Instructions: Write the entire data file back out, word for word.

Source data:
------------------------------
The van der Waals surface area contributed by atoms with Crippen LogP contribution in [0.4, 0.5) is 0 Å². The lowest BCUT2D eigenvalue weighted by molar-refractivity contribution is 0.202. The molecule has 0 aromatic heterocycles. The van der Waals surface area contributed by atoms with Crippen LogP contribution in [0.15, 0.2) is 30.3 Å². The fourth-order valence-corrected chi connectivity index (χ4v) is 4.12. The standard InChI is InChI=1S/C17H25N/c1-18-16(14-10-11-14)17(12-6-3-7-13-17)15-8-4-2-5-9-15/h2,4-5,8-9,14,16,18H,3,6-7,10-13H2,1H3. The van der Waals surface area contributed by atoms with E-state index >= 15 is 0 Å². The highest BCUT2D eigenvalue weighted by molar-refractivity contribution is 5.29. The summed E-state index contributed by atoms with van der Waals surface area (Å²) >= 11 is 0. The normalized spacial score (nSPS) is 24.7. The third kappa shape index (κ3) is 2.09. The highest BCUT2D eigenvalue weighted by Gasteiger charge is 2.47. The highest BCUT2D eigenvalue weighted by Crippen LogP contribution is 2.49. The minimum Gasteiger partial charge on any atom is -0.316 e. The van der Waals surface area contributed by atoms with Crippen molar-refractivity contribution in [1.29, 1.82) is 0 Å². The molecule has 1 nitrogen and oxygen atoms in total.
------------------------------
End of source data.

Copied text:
The van der Waals surface area contributed by atoms with Crippen LogP contribution in [0.4, 0.5) is 0 Å². The lowest BCUT2D eigenvalue weighted by molar-refractivity contribution is 0.202. The molecule has 0 aromatic heterocycles. The van der Waals surface area contributed by atoms with Crippen LogP contribution in [0.15, 0.2) is 30.3 Å². The fourth-order valence-corrected chi connectivity index (χ4v) is 4.12. The standard InChI is InChI=1S/C17H25N/c1-18-16(14-10-11-14)17(12-6-3-7-13-17)15-8-4-2-5-9-15/h2,4-5,8-9,14,16,18H,3,6-7,10-13H2,1H3. The van der Waals surface area contributed by atoms with E-state index >= 15 is 0 Å². The highest BCUT2D eigenvalue weighted by molar-refractivity contribution is 5.29. The summed E-state index contributed by atoms with van der Waals surface area (Å²) >= 11 is 0. The normalized spacial score (nSPS) is 24.7. The third kappa shape index (κ3) is 2.09. The highest BCUT2D eigenvalue weighted by Gasteiger charge is 2.47. The highest BCUT2D eigenvalue weighted by Crippen LogP contribution is 2.49. The minimum Gasteiger partial charge on any atom is -0.316 e. The van der Waals surface area contributed by atoms with Crippen molar-refractivity contribution in [1.29, 1.82) is 0 Å². The molecule has 1 nitrogen and oxygen atoms in total.